During the first 18 month following delivery of the baby, the female employee nursing their child is able to have two paid rest intervals per day, which do not exceed 30 minutes, in order to complete this task. Working fathers are not provided paternity leave under UAE Labour Law.
No employer or employee may bring or allow others to bring any kind of alcoholic drinks for consumption on work premises.
During the hot summer period and at the hottest time of the day construction and industrial workers are not permitted to work. Should a company enforce or have staff work during the designated break time they will be fined anywhere from AED 5,000 up to AED 50,000 per labour worker.
Currently there is no set minimum salary specified in the UAE Labour Law, however it does reference that salaries need to cover the basic needs of a company’s employees.
Article 63 of the law states that the minimum wage and cost of living index is determined either in general or for a particular area or a particular profession by virtue of a decree and consent of the Cabinet.
WPS is a key step to guarantee and safeguard the rights of workers, and to form trust between a company and its employees. Under WPS, the salaries of employees will be transferred to employee’s accounts in banks or financial institutions that are authorized by the Central Bank of the UAE to provide a service. Employees can contact MoHRE service eNetwasal for any concerns or complaints regarding their salary.
Should an employee resign of their free will before completing one year, they will not be entitled to any form of gratuity payment. Whereas, if an employee completes one year of continuous service and resigns, they are entitled to a gratuity for the services fraction of a year.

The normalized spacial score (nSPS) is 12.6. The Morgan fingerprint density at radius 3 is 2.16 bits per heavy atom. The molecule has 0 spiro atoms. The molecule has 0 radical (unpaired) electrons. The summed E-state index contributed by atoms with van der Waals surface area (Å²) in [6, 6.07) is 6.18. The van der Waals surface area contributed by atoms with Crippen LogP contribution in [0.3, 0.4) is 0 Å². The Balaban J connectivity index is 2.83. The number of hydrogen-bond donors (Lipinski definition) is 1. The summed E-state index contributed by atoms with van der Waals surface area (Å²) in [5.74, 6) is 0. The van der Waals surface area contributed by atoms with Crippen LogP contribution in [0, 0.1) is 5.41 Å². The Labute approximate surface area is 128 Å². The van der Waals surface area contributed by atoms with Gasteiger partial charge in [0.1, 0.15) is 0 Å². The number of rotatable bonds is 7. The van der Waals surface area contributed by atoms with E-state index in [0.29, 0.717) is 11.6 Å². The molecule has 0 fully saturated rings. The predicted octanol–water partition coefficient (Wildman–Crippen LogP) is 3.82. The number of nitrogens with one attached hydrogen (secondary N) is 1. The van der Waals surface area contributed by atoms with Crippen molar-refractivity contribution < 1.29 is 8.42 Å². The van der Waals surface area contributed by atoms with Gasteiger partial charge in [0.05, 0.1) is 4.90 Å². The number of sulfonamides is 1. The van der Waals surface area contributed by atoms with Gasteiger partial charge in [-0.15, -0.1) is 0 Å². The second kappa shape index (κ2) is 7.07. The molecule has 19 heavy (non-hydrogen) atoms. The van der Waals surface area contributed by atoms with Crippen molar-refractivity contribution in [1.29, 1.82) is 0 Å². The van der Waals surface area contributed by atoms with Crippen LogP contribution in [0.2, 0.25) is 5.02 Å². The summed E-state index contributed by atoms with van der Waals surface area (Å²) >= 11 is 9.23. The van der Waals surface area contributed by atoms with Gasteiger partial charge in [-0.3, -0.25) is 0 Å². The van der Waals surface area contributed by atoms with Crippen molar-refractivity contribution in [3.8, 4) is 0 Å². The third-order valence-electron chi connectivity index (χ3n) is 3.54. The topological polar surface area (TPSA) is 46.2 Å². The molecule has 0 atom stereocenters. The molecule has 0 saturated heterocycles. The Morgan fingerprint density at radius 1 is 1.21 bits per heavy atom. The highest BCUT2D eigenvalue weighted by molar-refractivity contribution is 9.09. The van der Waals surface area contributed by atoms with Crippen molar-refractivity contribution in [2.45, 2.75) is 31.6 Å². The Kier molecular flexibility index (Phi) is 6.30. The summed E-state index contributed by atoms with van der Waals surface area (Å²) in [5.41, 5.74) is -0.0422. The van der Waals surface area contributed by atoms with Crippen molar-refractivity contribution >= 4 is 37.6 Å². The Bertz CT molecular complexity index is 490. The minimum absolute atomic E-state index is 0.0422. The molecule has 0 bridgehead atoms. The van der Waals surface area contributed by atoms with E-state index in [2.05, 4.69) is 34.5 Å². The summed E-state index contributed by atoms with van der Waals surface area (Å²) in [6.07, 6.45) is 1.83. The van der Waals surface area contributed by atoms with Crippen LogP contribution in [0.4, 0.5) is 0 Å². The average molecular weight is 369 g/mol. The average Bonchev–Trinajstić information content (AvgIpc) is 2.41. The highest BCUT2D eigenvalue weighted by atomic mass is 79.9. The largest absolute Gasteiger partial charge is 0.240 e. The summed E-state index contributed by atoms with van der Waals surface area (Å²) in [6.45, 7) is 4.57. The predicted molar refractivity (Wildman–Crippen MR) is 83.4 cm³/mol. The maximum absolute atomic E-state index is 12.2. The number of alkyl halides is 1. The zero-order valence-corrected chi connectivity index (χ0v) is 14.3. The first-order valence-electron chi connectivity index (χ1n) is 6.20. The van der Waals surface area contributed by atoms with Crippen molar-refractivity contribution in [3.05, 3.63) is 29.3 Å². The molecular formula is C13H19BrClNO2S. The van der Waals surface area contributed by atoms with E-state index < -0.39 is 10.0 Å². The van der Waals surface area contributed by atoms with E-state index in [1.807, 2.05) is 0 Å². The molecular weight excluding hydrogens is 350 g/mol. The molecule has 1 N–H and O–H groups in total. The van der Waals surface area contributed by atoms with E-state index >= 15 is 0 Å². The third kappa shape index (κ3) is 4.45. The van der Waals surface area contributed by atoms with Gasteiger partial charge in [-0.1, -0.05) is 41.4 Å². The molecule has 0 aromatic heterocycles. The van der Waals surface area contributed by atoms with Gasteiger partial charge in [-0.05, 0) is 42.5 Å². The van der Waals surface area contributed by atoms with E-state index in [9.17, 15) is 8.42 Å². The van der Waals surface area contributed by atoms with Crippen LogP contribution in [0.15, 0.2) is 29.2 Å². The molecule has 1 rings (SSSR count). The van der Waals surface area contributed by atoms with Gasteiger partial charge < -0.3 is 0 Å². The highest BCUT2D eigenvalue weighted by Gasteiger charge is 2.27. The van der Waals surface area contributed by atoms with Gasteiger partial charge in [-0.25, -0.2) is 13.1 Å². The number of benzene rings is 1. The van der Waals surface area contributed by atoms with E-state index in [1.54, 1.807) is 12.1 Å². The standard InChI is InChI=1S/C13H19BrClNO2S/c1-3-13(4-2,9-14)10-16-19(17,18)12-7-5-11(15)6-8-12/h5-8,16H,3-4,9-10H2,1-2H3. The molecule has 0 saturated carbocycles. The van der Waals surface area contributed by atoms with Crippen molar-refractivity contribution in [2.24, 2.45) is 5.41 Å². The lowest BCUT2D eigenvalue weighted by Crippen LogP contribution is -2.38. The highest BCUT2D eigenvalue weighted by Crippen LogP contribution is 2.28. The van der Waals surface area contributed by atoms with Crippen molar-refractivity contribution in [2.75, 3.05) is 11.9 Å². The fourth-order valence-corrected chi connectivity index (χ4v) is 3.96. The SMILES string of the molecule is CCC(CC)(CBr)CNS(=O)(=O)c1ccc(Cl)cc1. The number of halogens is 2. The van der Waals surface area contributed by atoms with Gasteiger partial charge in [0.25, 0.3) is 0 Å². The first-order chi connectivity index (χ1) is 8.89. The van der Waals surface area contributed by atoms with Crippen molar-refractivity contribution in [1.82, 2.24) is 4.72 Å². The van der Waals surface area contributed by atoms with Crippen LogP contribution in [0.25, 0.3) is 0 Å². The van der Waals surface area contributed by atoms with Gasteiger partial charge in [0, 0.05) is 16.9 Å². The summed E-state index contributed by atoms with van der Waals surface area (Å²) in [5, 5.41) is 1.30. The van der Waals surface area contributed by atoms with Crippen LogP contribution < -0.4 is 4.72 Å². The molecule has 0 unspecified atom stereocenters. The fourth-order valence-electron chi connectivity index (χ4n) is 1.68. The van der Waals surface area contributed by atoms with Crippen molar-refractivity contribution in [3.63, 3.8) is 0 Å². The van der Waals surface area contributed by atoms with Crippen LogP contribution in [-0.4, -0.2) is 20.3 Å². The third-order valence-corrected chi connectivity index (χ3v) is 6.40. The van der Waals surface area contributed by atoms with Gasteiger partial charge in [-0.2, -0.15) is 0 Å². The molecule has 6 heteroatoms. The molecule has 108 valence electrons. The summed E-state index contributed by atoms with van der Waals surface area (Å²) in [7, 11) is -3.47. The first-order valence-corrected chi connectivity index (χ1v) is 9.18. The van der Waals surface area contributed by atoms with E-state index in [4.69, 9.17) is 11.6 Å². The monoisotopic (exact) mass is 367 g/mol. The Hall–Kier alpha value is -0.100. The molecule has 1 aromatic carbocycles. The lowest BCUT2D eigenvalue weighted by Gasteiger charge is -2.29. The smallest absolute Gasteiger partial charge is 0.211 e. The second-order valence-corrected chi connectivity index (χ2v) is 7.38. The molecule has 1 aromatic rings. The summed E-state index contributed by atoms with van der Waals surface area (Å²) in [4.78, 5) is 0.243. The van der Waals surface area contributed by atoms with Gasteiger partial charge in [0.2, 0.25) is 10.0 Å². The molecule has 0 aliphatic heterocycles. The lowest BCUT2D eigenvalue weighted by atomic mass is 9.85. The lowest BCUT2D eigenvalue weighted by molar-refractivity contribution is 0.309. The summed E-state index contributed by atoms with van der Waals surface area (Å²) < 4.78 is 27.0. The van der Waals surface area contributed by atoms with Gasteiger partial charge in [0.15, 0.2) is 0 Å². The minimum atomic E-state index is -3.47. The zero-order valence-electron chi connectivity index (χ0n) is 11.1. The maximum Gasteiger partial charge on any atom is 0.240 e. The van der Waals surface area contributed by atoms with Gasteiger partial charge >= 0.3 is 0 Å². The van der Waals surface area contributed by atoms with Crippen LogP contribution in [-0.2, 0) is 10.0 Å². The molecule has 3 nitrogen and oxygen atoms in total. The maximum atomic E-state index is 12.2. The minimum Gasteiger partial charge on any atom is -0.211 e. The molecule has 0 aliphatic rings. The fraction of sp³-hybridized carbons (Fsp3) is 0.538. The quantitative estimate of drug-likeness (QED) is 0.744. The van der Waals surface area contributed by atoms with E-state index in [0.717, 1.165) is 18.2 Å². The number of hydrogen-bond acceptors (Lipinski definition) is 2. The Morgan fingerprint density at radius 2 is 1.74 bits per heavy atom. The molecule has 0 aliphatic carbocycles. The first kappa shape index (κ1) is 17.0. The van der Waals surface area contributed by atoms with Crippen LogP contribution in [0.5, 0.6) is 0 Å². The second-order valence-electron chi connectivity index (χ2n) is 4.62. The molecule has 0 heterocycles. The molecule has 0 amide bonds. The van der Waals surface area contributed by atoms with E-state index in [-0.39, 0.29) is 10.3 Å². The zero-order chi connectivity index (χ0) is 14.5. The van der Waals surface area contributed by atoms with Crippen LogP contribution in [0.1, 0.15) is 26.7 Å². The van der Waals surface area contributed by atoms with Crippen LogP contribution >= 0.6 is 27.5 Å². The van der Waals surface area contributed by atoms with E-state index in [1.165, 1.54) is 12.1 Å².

Working out the end of service gratuity is calculated on the base of the last wage that the employee was entitled to (the basic salary). Additional allowances such as: housing and transportation etc. is not included as it will be only the main basic salary. During the end of service calculation should an employee owe any money to the company/employer, the employer can automatically deduct the amount from an employee’s total gratuity payout.
Under a limited contract – calculations for gratuity will be as follows:
Under an unlimited contract – calculations for gratuity will be as follows:
In the event where the employee under an unlimited contract resigns, calculation will be as follows:
Employees that work in free zones are typically not governed by UAE Labour Law. Each Dubai, Abu Dhabi and North Emirates free zone (there are over 50 UAE free zones) has its own employment / labour law. Therefore, employees are subject to the regulations of their respective free zone authority.
Free zone employees are set out under a contract with the respective free zone authority. The conditions specified in the employment contract must be in accordance with the Labour Law. Free zone employees are sponsored by the respective free zone and not their employer and must comply to the respective free zone authority rules.
For more information regarding the laws that govern free zones click on the link Complying with labour laws to learn more.